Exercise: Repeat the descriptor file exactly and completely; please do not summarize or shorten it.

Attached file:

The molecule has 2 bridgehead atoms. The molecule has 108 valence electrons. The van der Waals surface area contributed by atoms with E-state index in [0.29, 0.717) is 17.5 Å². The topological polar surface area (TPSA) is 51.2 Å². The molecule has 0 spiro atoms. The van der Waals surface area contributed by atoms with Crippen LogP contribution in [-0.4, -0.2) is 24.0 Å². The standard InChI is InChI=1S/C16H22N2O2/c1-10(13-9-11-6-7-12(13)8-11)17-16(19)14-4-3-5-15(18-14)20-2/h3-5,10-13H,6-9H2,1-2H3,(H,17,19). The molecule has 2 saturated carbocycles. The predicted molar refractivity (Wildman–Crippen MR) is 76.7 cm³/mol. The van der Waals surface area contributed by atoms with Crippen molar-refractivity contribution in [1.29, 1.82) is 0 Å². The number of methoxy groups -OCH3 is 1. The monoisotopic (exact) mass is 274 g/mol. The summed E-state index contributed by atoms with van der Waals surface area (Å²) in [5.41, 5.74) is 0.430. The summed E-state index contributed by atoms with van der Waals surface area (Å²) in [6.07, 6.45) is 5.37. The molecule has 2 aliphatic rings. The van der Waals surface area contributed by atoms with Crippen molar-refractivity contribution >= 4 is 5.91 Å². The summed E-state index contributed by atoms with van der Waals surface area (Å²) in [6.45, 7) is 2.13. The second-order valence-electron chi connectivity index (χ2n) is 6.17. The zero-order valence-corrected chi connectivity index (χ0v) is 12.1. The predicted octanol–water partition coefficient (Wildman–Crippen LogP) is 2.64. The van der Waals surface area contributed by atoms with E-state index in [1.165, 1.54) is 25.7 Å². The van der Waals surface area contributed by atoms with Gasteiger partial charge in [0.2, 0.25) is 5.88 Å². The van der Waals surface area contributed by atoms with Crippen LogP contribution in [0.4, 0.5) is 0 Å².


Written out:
The molecule has 2 bridgehead atoms. The molecule has 108 valence electrons. The van der Waals surface area contributed by atoms with E-state index in [0.29, 0.717) is 17.5 Å². The topological polar surface area (TPSA) is 51.2 Å². The molecule has 0 spiro atoms. The van der Waals surface area contributed by atoms with Crippen LogP contribution in [-0.4, -0.2) is 24.0 Å². The standard InChI is InChI=1S/C16H22N2O2/c1-10(13-9-11-6-7-12(13)8-11)17-16(19)14-4-3-5-15(18-14)20-2/h3-5,10-13H,6-9H2,1-2H3,(H,17,19). The molecule has 2 saturated carbocycles. The predicted molar refractivity (Wildman–Crippen MR) is 76.7 cm³/mol. The van der Waals surface area contributed by atoms with Crippen molar-refractivity contribution in [1.29, 1.82) is 0 Å². The number of methoxy groups -OCH3 is 1. The monoisotopic (exact) mass is 274 g/mol. The summed E-state index contributed by atoms with van der Waals surface area (Å²) in [5.41, 5.74) is 0.430. The summed E-state index contributed by atoms with van der Waals surface area (Å²) in [6.07, 6.45) is 5.37. The molecule has 2 aliphatic rings. The van der Waals surface area contributed by atoms with Crippen molar-refractivity contribution >= 4 is 5.91 Å². The summed E-state index contributed by atoms with van der Waals surface area (Å²) in [6.45, 7) is 2.13. The second-order valence-electron chi connectivity index (χ2n) is 6.17. The zero-order valence-corrected chi connectivity index (χ0v) is 12.1. The predicted octanol–water partition coefficient (Wildman–Crippen LogP) is 2.64. The van der Waals surface area contributed by atoms with E-state index in [1.165, 1.54) is 25.7 Å². The van der Waals surface area contributed by atoms with Gasteiger partial charge in [0.2, 0.25) is 5.88 Å². The van der Waals surface area contributed by atoms with Crippen LogP contribution in [0.4, 0.5) is 0 Å².